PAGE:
What is iWar?
iWar is distinct from what the United States (US) calls ‘cyber war’ or from what China calls ‘informationalized war’. These refer to sensitive military and critical infrastructure assets, and to battlefield communications and satellite intelligence. China’s December 2006 Defence White Paper, for example, refers to the importance of gaining supremacy in space to control information assets such as satellites.
It refers to attacks carried out over the internet that target the consumer internet infrastructure, such as the websites providing access to online services.
In contrast, iWar exploits the ubiquitous, low security infrastructure. It refers to attacks carried out over the internet that target the consumer internet infrastructure, such as the websites providing access to online services. While nation states can engage in “cyber” and “informationalized” warfare, iWar can be waged by individuals, corporations, and communities.
For an example of iWar, take Estonia, 27 April 2007. A blizzard of distributed denial of service (DOS) attacks hit important websites. This continued until mid-June. The website of the president, parliament, ministries, political parties, major news outlets, and Estonia’s two dominant banks were all hit.
Just one day before the attacks started, a bronze statue commemorating the Soviet liberators of Tallinn was cordoned off, and removed two days later.
Estonia’s Defence Minister called the attacks ‘a national security situation. It can effectively be compared to when your ports are shut to the sea’.
How does iWar work?
A denial of service (DOS) attack bombards a high volume of information requests to overwhelm a computer or networking system on the internet. This can render the system unable to respond to legitimate requests, which could include providing access to a particular website. DOS attacks have existed in various forms since at least as early as the “Morris Worm” in 1988.
A distributed denial of service (DDOS) attack operates on the same principle. But it multiplies its impact by directing a “botnet” of networked computers that have been remotely hijacked to bombard the target system with many requests at the same time.
Botnets can be controlled by a single individual. Some botnets in the attacks on Estonia included up to 100,000 machines.
The new internet networking standard, IPv6, which was initially expected to mitigate many security risks, may in fact increase vulnerability to DDOS attacks.
What makes iWar likely?
I suggest that five characteristics of iWar indicate that it has the potential to revolutionize conflict, including its
- potential to extend the franchise of offensive action;
- geographical reach;
- ease of proliferation; and
- impact on “e-ready” targets.
Taken together, these characteristics suggest that the advent of iWar may mark a new military revolution on a par with the adoption of gun powder or the Napoleonic levee en masse.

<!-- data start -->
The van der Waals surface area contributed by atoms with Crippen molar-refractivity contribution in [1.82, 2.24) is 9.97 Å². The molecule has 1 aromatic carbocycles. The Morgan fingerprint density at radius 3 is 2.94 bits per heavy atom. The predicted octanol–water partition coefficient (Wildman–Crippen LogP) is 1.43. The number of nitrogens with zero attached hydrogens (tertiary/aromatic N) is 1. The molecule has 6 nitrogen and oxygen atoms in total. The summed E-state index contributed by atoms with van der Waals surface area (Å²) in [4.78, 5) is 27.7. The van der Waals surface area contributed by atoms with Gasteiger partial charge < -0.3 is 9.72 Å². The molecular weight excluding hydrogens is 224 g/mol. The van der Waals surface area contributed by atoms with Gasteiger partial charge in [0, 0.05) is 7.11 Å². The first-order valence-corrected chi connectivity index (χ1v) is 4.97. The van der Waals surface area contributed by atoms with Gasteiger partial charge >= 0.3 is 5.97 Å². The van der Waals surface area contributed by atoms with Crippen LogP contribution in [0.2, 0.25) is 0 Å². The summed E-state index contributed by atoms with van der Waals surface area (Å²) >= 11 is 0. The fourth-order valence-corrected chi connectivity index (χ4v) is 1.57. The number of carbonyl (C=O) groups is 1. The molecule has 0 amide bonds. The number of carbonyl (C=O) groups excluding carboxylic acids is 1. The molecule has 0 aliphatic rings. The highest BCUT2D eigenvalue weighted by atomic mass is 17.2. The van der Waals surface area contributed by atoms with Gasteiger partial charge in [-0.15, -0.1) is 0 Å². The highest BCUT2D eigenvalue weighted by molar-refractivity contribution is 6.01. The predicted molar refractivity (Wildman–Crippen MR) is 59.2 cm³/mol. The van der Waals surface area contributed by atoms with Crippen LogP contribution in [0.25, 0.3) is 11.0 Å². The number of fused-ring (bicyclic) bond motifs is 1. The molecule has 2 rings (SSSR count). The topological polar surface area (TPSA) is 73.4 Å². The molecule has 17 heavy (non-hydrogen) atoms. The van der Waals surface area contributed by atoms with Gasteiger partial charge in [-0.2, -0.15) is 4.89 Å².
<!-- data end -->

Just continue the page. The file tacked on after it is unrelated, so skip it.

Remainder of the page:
First, like the early matchlock musketeer, the iWar attacker is equipped with cheap, powerful technology that requires only a modest amount of training. iWar can extend the franchise of offensive action to an unprecedented number of amateurs, whose sole qualification is their connection to the internet.
Second, iWar is unhindered by the expense and effort that often accompany offensive action against distant targets. Conventional kinetic offensive technology relying on physical assets is not only expensive, but also comparatively slow. While its damage is unconventional, iWar belligerents can inflict quick damage from anywhere, on anywhere, at virtually no cost.
Third, iWar is deniable and difficult to punish. Today it is still unclear whether the Estonia attacks were a “cyber riot of hacktivists”, or whether they were officially sanctioned. Even if official culpability could be proven, it is unclear how one state responds to an iWar attack by another.
Business organizations are likely to become increasingly dependent on internet technologies in their internal operation by using internet based applications such as Google “docs & spreadsheets” to replace conventional packages such as Microsoft Office. So iWar threatens not only interactions between organizations and their clients, or between state and citizen, but also the internal operations of organizations.
What’s the response?
No single state has complete control over the internet. It is a universal resource – like the seas. Protective policy in the past prompted the development of new international norms of behaviour, such as informal customary laws to protect access to the sea. The question remains whether a similar legal framework will evolve to protect access to the internet in the long term.
The Comprehensive Political Guidance adopted by NATO heads of state and government in November 2006 includes ‘the ability to protect information systems of critical importance to the Alliance against cyber attacks’ among its capability requirements in the next decade and a half.
Sharing information at NATO level will allow for early warning of suspicious activity and profiling of possible iWar attacks. Some NATO members have already moved to protect themselves from internet age threats by establishing national Computer Emergency Response Teams (CERT).
Coordinating these CERTs at NATO level, in cooperation with the European Union, would be a useful step to limit the impact of iWar attacks in the short term. For example, if an attack on a Czech website by a user on a French network is detected, the Czech CERT can request its French counterpart to cut the connections used in the attacks.
The Estonian example illustrates the need for immediate action. The Estonian CERT was only established in 2006, and many governments have yet to establish their own CERT teams.